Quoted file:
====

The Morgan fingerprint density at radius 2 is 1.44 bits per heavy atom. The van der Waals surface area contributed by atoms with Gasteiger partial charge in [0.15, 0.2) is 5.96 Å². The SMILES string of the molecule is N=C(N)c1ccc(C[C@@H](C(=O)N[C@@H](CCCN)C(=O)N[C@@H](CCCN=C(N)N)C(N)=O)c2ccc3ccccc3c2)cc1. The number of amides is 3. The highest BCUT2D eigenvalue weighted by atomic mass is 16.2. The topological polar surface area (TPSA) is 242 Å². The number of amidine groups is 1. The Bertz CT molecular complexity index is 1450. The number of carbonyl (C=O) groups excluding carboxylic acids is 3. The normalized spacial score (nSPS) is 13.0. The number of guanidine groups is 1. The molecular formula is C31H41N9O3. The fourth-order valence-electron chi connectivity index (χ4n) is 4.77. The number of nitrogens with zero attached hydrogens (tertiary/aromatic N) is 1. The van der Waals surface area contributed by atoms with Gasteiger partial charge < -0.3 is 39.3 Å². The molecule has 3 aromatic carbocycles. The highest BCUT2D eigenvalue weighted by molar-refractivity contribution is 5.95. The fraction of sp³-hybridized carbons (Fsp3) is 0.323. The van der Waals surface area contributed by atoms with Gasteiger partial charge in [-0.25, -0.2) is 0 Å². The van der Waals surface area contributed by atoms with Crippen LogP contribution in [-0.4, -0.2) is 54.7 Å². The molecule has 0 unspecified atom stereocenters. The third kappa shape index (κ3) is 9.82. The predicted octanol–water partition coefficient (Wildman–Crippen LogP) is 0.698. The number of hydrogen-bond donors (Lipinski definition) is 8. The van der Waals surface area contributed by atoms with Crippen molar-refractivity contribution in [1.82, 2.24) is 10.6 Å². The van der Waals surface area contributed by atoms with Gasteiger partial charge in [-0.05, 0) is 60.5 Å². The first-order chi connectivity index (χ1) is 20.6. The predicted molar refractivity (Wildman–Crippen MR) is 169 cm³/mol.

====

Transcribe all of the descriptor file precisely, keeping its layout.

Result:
The Morgan fingerprint density at radius 2 is 1.44 bits per heavy atom. The van der Waals surface area contributed by atoms with Gasteiger partial charge in [0.15, 0.2) is 5.96 Å². The SMILES string of the molecule is N=C(N)c1ccc(C[C@@H](C(=O)N[C@@H](CCCN)C(=O)N[C@@H](CCCN=C(N)N)C(N)=O)c2ccc3ccccc3c2)cc1. The number of amides is 3. The highest BCUT2D eigenvalue weighted by atomic mass is 16.2. The topological polar surface area (TPSA) is 242 Å². The number of amidine groups is 1. The Bertz CT molecular complexity index is 1450. The number of carbonyl (C=O) groups excluding carboxylic acids is 3. The normalized spacial score (nSPS) is 13.0. The number of guanidine groups is 1. The molecular formula is C31H41N9O3. The fourth-order valence-electron chi connectivity index (χ4n) is 4.77. The number of nitrogens with zero attached hydrogens (tertiary/aromatic N) is 1. The van der Waals surface area contributed by atoms with Gasteiger partial charge < -0.3 is 39.3 Å². The molecule has 3 aromatic carbocycles. The highest BCUT2D eigenvalue weighted by molar-refractivity contribution is 5.95. The fraction of sp³-hybridized carbons (Fsp3) is 0.323. The van der Waals surface area contributed by atoms with Gasteiger partial charge in [-0.25, -0.2) is 0 Å². The van der Waals surface area contributed by atoms with Crippen LogP contribution in [-0.4, -0.2) is 54.7 Å². The molecule has 0 unspecified atom stereocenters. The third kappa shape index (κ3) is 9.82. The predicted octanol–water partition coefficient (Wildman–Crippen LogP) is 0.698. The number of hydrogen-bond donors (Lipinski definition) is 8. The van der Waals surface area contributed by atoms with Crippen molar-refractivity contribution in [1.82, 2.24) is 10.6 Å². The van der Waals surface area contributed by atoms with Gasteiger partial charge in [-0.05, 0) is 60.5 Å². The first-order chi connectivity index (χ1) is 20.6. The predicted molar refractivity (Wildman–Crippen MR) is 169 cm³/mol.